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South Africa forced to reintroduce restrictions as COVID third wave hits hard

South Africa has been forced to bring back stringent COVID-19 control measures after the country’s daily infections surged as the third wave hit hard.

On Sunday, President Cyril Ramaphosa announced that the government would impose strict new measures for the next 14 days to check the spread of the infection.

Between Saturday and Sunday, the country recorded close to 33,000 new cases. There were nearly 18,000 cases on Saturday and 15,036 on Sunday.

Measures to limit contact

“These additional restrictions are necessary,” Ramaphosa said, “Our focus is on limiting the social contacts while preserving the economy.”

In the new measures announced, the government has banned all large public gatherings, with a 9 PM to 4 AM curfew imposed. Additionally, they also banned the sale of alcohol.

“We will assess the impact of the interventions after the 14 days to determine whether we will need to maintain them or adjust them,” Ramaphosa said.

Nearly 2 million cases

South Africa is Africa’s worst-hit country, with total cases likely to cross 2 million in the coming days. Currently, the country has 1,928,897 confirmed COVID-19 infections. The country has also seen the deaths from the infection rise to 59,900. 122 more people died between Saturday and Sunday.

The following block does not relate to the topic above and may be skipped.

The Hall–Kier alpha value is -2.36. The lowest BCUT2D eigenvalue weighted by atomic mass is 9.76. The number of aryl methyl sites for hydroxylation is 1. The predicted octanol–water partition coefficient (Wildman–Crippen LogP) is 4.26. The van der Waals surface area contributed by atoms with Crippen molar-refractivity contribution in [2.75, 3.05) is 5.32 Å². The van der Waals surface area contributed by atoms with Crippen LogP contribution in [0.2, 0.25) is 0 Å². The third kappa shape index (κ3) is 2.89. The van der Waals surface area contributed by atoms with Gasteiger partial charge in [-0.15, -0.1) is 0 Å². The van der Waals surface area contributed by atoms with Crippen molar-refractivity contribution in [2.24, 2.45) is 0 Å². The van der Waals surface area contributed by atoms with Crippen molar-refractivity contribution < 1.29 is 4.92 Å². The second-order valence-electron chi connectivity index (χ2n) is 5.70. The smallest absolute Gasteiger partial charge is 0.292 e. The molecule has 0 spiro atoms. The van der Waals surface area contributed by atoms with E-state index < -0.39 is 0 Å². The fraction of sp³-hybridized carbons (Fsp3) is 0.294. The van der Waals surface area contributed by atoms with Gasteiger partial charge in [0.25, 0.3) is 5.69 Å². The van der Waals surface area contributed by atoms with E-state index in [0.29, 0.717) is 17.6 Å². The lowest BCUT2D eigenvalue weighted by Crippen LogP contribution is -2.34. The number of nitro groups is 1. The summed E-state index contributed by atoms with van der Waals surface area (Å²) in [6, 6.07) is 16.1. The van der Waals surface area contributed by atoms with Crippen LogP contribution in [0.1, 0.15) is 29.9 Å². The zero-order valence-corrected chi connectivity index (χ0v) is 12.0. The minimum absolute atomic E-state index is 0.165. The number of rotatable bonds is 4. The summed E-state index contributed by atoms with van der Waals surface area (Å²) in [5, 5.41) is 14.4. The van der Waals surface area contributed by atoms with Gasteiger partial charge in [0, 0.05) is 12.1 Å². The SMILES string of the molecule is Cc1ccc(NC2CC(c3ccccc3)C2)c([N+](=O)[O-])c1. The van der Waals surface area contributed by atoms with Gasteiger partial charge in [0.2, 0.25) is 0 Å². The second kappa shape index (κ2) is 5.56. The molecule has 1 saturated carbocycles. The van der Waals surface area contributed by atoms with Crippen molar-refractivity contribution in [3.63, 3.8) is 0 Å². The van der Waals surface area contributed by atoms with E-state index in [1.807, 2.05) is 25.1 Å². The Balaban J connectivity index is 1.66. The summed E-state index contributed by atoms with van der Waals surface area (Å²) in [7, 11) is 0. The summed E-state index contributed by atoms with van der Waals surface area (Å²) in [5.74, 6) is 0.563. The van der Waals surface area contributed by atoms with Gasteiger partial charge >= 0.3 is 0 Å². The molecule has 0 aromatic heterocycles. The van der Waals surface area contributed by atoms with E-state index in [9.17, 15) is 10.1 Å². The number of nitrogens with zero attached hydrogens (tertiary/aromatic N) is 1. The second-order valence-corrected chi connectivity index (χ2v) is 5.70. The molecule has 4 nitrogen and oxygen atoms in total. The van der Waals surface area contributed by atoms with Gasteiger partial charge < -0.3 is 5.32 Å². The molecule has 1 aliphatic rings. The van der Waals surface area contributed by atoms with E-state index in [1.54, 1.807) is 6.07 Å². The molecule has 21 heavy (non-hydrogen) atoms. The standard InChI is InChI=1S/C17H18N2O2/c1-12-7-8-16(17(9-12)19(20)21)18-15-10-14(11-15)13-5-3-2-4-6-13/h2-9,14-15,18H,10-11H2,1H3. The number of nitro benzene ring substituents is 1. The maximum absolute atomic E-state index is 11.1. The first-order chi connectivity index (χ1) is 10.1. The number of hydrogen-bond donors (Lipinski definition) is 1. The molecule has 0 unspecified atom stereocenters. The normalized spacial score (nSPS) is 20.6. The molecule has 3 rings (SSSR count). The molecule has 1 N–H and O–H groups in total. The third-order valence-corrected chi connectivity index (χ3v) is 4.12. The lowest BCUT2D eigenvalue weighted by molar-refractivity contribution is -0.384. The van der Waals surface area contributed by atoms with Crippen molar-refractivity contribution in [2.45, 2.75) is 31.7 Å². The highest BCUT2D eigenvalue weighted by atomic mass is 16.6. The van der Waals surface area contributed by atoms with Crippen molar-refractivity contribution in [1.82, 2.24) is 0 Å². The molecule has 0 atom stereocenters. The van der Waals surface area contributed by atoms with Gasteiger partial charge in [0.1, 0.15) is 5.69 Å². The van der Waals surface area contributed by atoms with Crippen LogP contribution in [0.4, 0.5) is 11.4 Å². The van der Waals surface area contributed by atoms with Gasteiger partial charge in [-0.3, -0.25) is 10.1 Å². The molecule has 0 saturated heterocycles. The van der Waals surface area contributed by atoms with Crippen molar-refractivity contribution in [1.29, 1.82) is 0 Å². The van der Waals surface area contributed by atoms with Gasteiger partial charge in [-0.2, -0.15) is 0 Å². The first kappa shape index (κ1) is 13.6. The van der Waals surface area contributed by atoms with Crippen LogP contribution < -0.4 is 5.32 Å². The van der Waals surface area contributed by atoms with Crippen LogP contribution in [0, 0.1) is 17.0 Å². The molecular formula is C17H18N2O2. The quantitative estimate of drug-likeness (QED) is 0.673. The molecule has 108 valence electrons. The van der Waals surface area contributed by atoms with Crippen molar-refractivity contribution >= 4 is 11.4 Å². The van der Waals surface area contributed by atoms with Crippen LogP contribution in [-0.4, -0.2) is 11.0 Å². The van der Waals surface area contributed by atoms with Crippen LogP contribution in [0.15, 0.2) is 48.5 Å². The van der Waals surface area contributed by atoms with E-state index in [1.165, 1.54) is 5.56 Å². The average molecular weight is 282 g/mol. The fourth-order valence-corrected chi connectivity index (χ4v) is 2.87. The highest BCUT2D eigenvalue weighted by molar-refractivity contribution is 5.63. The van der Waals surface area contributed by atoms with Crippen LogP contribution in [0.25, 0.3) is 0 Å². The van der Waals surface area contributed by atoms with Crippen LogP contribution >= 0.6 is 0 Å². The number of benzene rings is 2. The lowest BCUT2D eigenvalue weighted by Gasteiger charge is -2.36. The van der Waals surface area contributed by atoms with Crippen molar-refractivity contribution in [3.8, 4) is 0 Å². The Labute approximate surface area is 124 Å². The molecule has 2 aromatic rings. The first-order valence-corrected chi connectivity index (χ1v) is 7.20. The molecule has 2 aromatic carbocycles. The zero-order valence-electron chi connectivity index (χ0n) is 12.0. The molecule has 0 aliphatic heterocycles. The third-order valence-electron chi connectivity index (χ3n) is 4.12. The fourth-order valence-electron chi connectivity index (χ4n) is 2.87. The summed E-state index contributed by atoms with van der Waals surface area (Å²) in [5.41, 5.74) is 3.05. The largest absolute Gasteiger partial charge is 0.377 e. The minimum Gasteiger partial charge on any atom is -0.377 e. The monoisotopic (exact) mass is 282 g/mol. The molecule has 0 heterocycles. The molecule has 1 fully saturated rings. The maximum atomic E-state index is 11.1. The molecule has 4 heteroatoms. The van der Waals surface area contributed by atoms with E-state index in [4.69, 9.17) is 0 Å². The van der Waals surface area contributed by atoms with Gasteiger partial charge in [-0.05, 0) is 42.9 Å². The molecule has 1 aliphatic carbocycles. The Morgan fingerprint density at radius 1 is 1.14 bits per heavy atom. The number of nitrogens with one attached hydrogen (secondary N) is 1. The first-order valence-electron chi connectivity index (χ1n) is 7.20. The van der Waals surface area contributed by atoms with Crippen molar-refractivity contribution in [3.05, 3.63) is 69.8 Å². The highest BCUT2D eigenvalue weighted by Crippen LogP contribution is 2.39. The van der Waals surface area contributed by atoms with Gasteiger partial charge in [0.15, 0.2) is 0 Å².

South Africa is the location for a new hub that WHO is building, a hub that would allow for exchanging knowledge on vaccine manufacturing.

Johnson & Johnson also collaborated with a South African vaccine manufacturing facility. The deal would produce at least 400 million doses of the antidote for Africa.

Slow vaccine rollout

However, despite all this, vaccine rollout in South Africa has been slow. Indeed, the government has given only about 2.7 million doses against the population of 60 million. The country also recently got 1.4 million doses from Pfizer through COVAX, adding to 1.2 million obtained from J&J.

The situation in South Africa mirrors many more in other African countries, with vaccine rollout very low as infections soar. WHO DG, Dr Tedros Adhanom, recently criticized the rich nations for vaccine hoarding.

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